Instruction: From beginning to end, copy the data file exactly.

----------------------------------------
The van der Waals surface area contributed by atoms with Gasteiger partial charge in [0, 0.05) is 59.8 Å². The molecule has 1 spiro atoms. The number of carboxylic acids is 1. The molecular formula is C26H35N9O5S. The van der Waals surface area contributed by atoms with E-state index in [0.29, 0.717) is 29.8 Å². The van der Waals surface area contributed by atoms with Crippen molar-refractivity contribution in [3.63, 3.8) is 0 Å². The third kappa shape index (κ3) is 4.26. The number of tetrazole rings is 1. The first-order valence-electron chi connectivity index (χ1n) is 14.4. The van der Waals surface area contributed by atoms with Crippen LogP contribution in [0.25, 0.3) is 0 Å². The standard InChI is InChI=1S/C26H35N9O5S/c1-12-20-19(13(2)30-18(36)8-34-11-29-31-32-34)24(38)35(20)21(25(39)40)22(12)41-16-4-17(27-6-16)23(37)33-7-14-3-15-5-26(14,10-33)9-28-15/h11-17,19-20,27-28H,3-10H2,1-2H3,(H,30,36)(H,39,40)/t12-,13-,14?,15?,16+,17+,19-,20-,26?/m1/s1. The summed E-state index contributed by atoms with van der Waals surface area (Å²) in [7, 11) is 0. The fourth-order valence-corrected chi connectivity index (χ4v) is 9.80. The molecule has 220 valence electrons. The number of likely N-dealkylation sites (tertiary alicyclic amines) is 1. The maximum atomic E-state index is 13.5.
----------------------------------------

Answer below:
The van der Waals surface area contributed by atoms with Gasteiger partial charge in [0, 0.05) is 59.8 Å². The molecule has 1 spiro atoms. The number of carboxylic acids is 1. The molecular formula is C26H35N9O5S. The van der Waals surface area contributed by atoms with E-state index in [0.29, 0.717) is 29.8 Å². The van der Waals surface area contributed by atoms with Crippen molar-refractivity contribution in [3.63, 3.8) is 0 Å². The third kappa shape index (κ3) is 4.26. The number of tetrazole rings is 1. The first-order valence-electron chi connectivity index (χ1n) is 14.4. The van der Waals surface area contributed by atoms with Crippen LogP contribution in [0.25, 0.3) is 0 Å². The standard InChI is InChI=1S/C26H35N9O5S/c1-12-20-19(13(2)30-18(36)8-34-11-29-31-32-34)24(38)35(20)21(25(39)40)22(12)41-16-4-17(27-6-16)23(37)33-7-14-3-15-5-26(14,10-33)9-28-15/h11-17,19-20,27-28H,3-10H2,1-2H3,(H,30,36)(H,39,40)/t12-,13-,14?,15?,16+,17+,19-,20-,26?/m1/s1. The summed E-state index contributed by atoms with van der Waals surface area (Å²) in [7, 11) is 0. The fourth-order valence-corrected chi connectivity index (χ4v) is 9.80. The molecule has 220 valence electrons. The number of likely N-dealkylation sites (tertiary alicyclic amines) is 1. The maximum atomic E-state index is 13.5.